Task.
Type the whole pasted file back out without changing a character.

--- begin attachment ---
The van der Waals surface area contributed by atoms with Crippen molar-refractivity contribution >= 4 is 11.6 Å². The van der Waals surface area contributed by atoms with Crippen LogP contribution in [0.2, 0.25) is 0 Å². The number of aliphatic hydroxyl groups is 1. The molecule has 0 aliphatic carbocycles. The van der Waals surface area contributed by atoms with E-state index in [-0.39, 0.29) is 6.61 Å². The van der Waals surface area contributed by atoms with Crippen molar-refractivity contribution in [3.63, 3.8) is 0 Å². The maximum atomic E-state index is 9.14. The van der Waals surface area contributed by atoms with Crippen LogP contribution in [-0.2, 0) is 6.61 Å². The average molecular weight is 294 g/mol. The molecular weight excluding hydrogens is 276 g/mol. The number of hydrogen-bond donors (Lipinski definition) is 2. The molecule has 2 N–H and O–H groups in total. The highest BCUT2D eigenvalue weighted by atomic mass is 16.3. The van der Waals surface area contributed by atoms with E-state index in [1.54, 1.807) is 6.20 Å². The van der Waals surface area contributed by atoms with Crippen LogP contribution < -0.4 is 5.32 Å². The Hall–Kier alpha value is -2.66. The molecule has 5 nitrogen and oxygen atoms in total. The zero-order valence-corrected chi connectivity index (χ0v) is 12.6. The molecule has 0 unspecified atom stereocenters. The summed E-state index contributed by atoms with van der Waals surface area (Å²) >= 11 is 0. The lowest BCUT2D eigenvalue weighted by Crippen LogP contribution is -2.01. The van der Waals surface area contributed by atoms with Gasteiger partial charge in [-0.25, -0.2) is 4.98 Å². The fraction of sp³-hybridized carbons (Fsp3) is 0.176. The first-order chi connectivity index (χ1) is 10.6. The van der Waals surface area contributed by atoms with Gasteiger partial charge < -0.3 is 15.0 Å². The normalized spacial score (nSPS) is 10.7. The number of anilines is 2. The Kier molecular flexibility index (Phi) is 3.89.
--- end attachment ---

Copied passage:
The van der Waals surface area contributed by atoms with Crippen molar-refractivity contribution >= 4 is 11.6 Å². The van der Waals surface area contributed by atoms with Crippen LogP contribution in [0.2, 0.25) is 0 Å². The number of aliphatic hydroxyl groups is 1. The molecule has 0 aliphatic carbocycles. The van der Waals surface area contributed by atoms with E-state index in [-0.39, 0.29) is 6.61 Å². The van der Waals surface area contributed by atoms with Crippen molar-refractivity contribution in [3.63, 3.8) is 0 Å². The maximum atomic E-state index is 9.14. The van der Waals surface area contributed by atoms with Crippen LogP contribution in [-0.2, 0) is 6.61 Å². The average molecular weight is 294 g/mol. The molecular weight excluding hydrogens is 276 g/mol. The number of hydrogen-bond donors (Lipinski definition) is 2. The molecule has 2 N–H and O–H groups in total. The highest BCUT2D eigenvalue weighted by atomic mass is 16.3. The van der Waals surface area contributed by atoms with E-state index in [1.54, 1.807) is 6.20 Å². The van der Waals surface area contributed by atoms with Crippen LogP contribution < -0.4 is 5.32 Å². The Hall–Kier alpha value is -2.66. The molecule has 5 nitrogen and oxygen atoms in total. The zero-order valence-corrected chi connectivity index (χ0v) is 12.6. The molecule has 0 unspecified atom stereocenters. The summed E-state index contributed by atoms with van der Waals surface area (Å²) >= 11 is 0. The lowest BCUT2D eigenvalue weighted by Crippen LogP contribution is -2.01. The van der Waals surface area contributed by atoms with Gasteiger partial charge in [-0.25, -0.2) is 4.98 Å². The fraction of sp³-hybridized carbons (Fsp3) is 0.176. The first-order chi connectivity index (χ1) is 10.6. The van der Waals surface area contributed by atoms with Gasteiger partial charge < -0.3 is 15.0 Å². The normalized spacial score (nSPS) is 10.7. The number of anilines is 2. The Kier molecular flexibility index (Phi) is 3.89.